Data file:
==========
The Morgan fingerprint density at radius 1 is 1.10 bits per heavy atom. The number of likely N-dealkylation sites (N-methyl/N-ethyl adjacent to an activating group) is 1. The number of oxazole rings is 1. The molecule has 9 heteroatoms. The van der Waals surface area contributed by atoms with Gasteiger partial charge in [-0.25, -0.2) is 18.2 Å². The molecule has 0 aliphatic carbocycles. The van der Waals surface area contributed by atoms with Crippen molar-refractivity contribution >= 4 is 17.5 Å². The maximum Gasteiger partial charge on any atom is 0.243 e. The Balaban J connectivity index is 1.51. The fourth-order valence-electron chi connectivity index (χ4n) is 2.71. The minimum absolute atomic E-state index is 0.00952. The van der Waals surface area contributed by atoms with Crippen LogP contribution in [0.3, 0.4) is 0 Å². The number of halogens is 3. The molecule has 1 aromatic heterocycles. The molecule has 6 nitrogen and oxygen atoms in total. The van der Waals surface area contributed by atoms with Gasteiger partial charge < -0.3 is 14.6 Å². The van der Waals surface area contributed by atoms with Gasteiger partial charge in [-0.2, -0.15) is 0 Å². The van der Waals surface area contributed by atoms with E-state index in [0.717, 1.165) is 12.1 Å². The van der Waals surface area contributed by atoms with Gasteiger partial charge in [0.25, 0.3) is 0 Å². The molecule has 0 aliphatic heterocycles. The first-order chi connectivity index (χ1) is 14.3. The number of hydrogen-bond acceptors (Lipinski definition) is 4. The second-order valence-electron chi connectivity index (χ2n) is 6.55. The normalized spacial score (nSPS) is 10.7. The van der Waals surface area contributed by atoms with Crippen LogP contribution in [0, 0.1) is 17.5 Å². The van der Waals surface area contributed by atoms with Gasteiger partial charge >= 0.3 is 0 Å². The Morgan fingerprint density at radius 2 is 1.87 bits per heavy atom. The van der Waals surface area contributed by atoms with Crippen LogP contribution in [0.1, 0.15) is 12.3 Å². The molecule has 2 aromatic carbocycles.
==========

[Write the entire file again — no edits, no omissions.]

The Morgan fingerprint density at radius 1 is 1.10 bits per heavy atom. The number of likely N-dealkylation sites (N-methyl/N-ethyl adjacent to an activating group) is 1. The number of oxazole rings is 1. The molecule has 9 heteroatoms. The van der Waals surface area contributed by atoms with Gasteiger partial charge in [-0.25, -0.2) is 18.2 Å². The molecule has 0 aliphatic carbocycles. The van der Waals surface area contributed by atoms with Crippen molar-refractivity contribution >= 4 is 17.5 Å². The maximum Gasteiger partial charge on any atom is 0.243 e. The Balaban J connectivity index is 1.51. The fourth-order valence-electron chi connectivity index (χ4n) is 2.71. The minimum absolute atomic E-state index is 0.00952. The van der Waals surface area contributed by atoms with Crippen LogP contribution in [0.3, 0.4) is 0 Å². The number of halogens is 3. The molecule has 1 aromatic heterocycles. The molecule has 6 nitrogen and oxygen atoms in total. The van der Waals surface area contributed by atoms with Gasteiger partial charge < -0.3 is 14.6 Å². The van der Waals surface area contributed by atoms with Gasteiger partial charge in [-0.2, -0.15) is 0 Å². The van der Waals surface area contributed by atoms with E-state index in [0.717, 1.165) is 12.1 Å². The van der Waals surface area contributed by atoms with Gasteiger partial charge in [0.25, 0.3) is 0 Å². The molecule has 0 aliphatic heterocycles. The first-order chi connectivity index (χ1) is 14.3. The number of hydrogen-bond acceptors (Lipinski definition) is 4. The second-order valence-electron chi connectivity index (χ2n) is 6.55. The normalized spacial score (nSPS) is 10.7. The van der Waals surface area contributed by atoms with Crippen LogP contribution in [0, 0.1) is 17.5 Å². The van der Waals surface area contributed by atoms with Gasteiger partial charge >= 0.3 is 0 Å². The Morgan fingerprint density at radius 2 is 1.87 bits per heavy atom. The van der Waals surface area contributed by atoms with Crippen LogP contribution in [0.1, 0.15) is 12.3 Å². The molecule has 2 aromatic carbocycles.